Banks must take the time to educate mid-size business clients about how to defend themselves against hackers, Javelin Strategy & Research says.
Of micro and small businesses absorbing 2013 fraud incidents, 58% experienced misused business credit card accounts, but enjoyed the same "zero liability" offered to consumers. However, 52% of middle-market businesses experienced the card fraud without any liability protection, said Al Pascual, senior analyst for Javelin and author of a recent report on business payment fraud.
When a major retail breach takes place, business credit card accounts are always among those that get exposed. "Businesses shop, too," Pascual said.
But the businesses also need more security for debit or wire transactions, Pascual said. "Banks should be having these conversations with their clients to have more security solutions and increase adoption of electronic funds."
Banks could charge for better protection but must provide incentives to businesses to use the measures, he added.
Currently, only micro and small merchants are covered by the card brands or through Uniform Commercial Code protections, whereas larger businesses using corporate accounts and credit cards are not, Pascual said.
"The biggest liability issue really lies with electronic funds transfers, the Automated Clearing House and the wires," he added. "The protections are favorable to banks, but not the business banking clients."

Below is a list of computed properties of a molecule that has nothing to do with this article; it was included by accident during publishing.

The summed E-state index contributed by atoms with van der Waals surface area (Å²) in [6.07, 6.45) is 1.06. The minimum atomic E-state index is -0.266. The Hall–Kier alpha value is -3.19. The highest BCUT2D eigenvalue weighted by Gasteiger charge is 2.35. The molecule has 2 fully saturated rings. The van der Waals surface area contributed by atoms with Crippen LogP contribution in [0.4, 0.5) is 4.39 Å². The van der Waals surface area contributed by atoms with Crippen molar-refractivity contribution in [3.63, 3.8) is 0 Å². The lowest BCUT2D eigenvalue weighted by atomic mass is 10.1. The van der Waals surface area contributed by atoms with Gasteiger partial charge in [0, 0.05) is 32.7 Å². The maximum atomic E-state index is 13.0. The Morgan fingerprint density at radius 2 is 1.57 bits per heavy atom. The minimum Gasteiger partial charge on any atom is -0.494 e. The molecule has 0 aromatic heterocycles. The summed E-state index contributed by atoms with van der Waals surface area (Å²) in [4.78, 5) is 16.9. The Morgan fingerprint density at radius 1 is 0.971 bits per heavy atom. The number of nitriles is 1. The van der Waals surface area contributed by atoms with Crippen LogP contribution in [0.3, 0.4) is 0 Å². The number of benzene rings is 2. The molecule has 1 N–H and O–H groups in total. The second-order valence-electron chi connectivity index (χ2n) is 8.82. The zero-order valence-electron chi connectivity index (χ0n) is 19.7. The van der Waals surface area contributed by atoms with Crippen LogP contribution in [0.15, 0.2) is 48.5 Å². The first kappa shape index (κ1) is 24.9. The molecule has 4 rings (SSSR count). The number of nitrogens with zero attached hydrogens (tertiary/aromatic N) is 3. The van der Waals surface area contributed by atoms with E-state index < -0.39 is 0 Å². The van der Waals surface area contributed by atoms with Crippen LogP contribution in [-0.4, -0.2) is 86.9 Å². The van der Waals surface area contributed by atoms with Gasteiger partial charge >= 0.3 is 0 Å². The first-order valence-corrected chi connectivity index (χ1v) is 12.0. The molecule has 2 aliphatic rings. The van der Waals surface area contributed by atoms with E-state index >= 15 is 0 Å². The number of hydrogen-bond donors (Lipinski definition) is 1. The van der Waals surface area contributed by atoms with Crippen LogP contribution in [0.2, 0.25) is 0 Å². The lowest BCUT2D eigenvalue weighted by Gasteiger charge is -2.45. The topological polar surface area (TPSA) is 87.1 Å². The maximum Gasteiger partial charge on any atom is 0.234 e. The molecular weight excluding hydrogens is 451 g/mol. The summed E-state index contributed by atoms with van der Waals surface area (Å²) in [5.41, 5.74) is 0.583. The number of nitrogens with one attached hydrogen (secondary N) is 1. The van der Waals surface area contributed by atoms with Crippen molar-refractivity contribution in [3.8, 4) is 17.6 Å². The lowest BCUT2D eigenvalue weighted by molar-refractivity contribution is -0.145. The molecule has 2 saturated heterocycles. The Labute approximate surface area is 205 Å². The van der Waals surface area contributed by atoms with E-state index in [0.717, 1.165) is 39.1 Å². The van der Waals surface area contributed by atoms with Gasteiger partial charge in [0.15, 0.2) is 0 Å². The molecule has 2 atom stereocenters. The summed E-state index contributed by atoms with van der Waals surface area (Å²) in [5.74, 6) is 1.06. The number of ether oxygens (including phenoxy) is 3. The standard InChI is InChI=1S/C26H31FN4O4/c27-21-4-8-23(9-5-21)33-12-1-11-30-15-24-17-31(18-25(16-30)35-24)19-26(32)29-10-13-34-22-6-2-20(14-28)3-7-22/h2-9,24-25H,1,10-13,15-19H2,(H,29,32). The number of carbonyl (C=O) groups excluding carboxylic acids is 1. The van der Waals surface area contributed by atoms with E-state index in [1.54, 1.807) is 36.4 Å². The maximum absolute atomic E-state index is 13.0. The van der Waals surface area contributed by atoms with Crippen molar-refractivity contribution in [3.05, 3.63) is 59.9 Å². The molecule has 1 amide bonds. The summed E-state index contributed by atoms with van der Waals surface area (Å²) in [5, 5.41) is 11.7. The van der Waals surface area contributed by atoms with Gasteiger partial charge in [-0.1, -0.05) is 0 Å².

Javelin surveyed more than 1,000 business payment decision-makers and influencers this year in compiling the report data, which indicates even though major retail data breaches get the national headlines, hackers are regularly attacking small and midsize businesses.
Criminals' use of fraudulent checks remains the most common misused form of payments for midsize businesses, affecting 65% of businesses that suffered some type of fraud, the report said.
In addition, one third of the businesses surveyed indicated they were reluctant to adopt electronic payments because of security concerns. Even though fraud rates for ACH and wire payments are low, they represent high-value transactions. Midsize businesses suffering wire transfer fraud are likely to experience a cumulative fraud loss of more than $500,000 in a year, the report said.
"Criminals really like wire for moving a lot of money fast," Pascual said. "After three days, the transaction is irrevocable, so that money is gone."
Fraudsters will test a fraudulent wire transfer of about $50,000 and, if they are not caught, will up the ante to hundreds of thousands of dollars, Pascual added.
Businesses that provide employees with mobile devices have a payment fraud rate of about 10%, the report said. Those that allow employees to use their own personal devices for company business suffered a 25% payment fraud rate, or 2.5 times greater, Pascual said.
"'Bring Your Own Device' contributes significantly to the rate at which business accounts are misused," he added. "It's not that the services are not secure, it's just that the business is relying on its employees' security acumen on their personal devices."
Employees can unwittingly download malware, transmit sensitive data on unprotected lines, expose passwords that may be used in other facets of the business or expose the full payments network, Pascual said.
"It's something no one has taken a close look at, but we have quantified what it means to a business," he added.
Banks should help businesses establish security policies surrounding the use of personal devices, Pascual said. "That would help strengthen the relationship between the bank and the business."